Having established subjects’ capacity to reserve their ‘true’ meaning, Baudrillard suggests that information gathered in sociological studies may be a product of subjects reflecting back what is projected onto them (1983b :3). In seeking to examine whether this could occur within phenomenographic methodologies’ analytic framework, this thesis has previously shown how their ontological assumptions indicate that each subject experiences its own direct object, an account of which is then used as the preliminary basis of analysis. This object (and the account of it) may be differentiated from the phenomenon the methodologies’ indirect object subsequently constitutes and defines. Attributing the indirect object’s ways of experiencing cumulatively to research subjects who may not have exhibited or expressed those ways of experiencing, and inferring that the panoptic object exists in their lifeworlds, suggests that the researcher is projecting an external and alien set of empiric encounters and meanings onto those subjects. This possibility is noted within the phenomenographic literature (Webb 1996; Hasselgren and Beach 1997; Sorva & Malmi 2007). It may be argued to demonstrate the need to refine the assumptions and processes with which phenomenographic methodologies engage subjects’ empirical encounters.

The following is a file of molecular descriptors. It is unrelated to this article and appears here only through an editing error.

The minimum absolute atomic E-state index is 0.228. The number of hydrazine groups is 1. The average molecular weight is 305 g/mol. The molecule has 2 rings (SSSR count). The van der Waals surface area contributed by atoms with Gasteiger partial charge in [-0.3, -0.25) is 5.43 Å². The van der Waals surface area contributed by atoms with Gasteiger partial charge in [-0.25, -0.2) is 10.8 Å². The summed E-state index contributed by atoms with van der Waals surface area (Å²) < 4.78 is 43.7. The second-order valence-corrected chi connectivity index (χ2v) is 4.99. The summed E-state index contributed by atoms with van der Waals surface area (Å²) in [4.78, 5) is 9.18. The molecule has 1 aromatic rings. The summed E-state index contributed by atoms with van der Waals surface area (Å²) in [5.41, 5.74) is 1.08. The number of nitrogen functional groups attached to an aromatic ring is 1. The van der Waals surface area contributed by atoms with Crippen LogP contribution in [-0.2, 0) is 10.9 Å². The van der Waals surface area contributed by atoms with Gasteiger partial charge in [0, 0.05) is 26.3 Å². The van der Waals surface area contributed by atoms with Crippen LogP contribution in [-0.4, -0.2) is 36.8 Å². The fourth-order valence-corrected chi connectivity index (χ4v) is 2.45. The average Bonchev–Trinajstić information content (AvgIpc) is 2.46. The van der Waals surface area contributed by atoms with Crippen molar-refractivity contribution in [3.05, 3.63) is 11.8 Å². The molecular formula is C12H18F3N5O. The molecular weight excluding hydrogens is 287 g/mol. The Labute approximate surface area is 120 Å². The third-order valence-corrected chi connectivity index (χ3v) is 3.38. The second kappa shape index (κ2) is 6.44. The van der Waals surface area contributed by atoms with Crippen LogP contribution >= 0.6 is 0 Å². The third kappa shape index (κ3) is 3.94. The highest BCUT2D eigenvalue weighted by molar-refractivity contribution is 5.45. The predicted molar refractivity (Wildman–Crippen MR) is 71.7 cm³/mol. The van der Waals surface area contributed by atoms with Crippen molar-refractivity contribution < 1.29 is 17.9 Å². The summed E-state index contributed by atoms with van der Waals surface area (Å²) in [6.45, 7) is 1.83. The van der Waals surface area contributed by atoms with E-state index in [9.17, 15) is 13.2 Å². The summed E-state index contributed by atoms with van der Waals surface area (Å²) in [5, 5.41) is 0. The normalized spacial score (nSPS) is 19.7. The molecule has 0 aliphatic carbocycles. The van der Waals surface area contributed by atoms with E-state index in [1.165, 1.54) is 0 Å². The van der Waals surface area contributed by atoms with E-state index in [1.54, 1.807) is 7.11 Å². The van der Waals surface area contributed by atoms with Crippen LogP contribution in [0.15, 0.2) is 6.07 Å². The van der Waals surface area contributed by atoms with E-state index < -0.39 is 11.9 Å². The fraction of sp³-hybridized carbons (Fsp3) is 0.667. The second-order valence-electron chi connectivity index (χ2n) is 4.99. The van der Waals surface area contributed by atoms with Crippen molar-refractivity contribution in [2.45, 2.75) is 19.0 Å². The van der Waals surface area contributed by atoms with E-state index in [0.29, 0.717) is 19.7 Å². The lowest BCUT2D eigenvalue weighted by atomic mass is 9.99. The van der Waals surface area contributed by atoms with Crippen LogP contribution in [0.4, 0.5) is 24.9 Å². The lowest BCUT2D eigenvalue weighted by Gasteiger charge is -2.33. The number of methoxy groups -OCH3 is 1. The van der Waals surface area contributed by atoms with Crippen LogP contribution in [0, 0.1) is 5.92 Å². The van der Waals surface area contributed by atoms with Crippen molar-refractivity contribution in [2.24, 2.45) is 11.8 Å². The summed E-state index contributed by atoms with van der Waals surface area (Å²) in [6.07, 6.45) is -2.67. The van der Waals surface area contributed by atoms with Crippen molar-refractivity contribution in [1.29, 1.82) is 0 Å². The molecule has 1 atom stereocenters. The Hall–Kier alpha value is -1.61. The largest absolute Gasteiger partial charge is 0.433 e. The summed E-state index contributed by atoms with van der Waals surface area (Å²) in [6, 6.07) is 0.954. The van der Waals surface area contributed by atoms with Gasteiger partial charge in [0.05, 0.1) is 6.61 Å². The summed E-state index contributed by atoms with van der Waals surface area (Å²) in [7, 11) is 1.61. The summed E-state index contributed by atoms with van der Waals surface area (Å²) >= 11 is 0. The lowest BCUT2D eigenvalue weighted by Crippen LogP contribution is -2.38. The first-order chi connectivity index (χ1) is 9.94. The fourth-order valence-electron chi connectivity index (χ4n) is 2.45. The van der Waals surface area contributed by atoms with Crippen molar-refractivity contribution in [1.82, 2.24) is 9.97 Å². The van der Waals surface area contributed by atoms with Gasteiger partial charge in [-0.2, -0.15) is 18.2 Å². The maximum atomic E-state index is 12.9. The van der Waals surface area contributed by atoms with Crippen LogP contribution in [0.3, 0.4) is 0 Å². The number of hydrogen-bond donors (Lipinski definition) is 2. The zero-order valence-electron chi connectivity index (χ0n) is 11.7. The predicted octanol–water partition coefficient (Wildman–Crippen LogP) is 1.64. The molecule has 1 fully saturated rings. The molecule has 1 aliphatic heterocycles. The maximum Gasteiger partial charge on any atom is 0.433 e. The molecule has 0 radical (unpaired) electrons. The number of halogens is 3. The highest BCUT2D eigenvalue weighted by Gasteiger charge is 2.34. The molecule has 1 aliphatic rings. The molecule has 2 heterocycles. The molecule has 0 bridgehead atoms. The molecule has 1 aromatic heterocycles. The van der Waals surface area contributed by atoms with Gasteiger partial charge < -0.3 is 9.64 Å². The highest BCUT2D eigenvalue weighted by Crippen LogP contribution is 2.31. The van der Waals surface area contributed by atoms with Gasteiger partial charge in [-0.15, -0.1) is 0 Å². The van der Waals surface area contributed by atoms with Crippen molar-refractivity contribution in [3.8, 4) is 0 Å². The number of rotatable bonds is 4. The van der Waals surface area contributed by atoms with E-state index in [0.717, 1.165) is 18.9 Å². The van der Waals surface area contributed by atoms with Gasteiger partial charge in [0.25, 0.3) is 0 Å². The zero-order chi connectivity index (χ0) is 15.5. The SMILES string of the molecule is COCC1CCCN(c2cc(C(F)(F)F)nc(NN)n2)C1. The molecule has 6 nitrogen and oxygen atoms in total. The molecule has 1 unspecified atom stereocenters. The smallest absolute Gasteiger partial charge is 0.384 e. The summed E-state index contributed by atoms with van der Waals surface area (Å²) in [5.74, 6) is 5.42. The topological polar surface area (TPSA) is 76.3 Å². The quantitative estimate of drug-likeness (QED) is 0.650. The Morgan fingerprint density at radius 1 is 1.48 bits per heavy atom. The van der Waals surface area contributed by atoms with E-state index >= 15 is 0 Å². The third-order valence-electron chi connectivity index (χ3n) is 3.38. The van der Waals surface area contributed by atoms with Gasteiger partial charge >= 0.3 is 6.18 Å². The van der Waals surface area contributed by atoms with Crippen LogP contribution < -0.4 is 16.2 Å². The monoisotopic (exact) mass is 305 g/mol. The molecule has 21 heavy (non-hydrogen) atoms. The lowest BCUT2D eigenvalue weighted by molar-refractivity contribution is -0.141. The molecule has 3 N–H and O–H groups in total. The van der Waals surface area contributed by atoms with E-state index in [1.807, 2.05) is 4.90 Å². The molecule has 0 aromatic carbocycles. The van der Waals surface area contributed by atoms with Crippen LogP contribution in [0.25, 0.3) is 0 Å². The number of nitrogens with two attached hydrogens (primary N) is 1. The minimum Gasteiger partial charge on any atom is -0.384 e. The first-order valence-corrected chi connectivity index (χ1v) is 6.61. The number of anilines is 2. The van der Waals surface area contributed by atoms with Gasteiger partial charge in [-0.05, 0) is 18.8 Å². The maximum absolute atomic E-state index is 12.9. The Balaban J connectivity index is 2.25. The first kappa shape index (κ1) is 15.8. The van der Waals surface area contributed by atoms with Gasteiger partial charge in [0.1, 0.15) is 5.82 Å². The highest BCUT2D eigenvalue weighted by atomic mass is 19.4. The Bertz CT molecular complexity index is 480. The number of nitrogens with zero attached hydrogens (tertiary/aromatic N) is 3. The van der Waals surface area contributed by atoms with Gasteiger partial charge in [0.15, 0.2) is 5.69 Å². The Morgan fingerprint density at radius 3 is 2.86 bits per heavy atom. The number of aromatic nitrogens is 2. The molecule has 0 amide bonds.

Echoing the social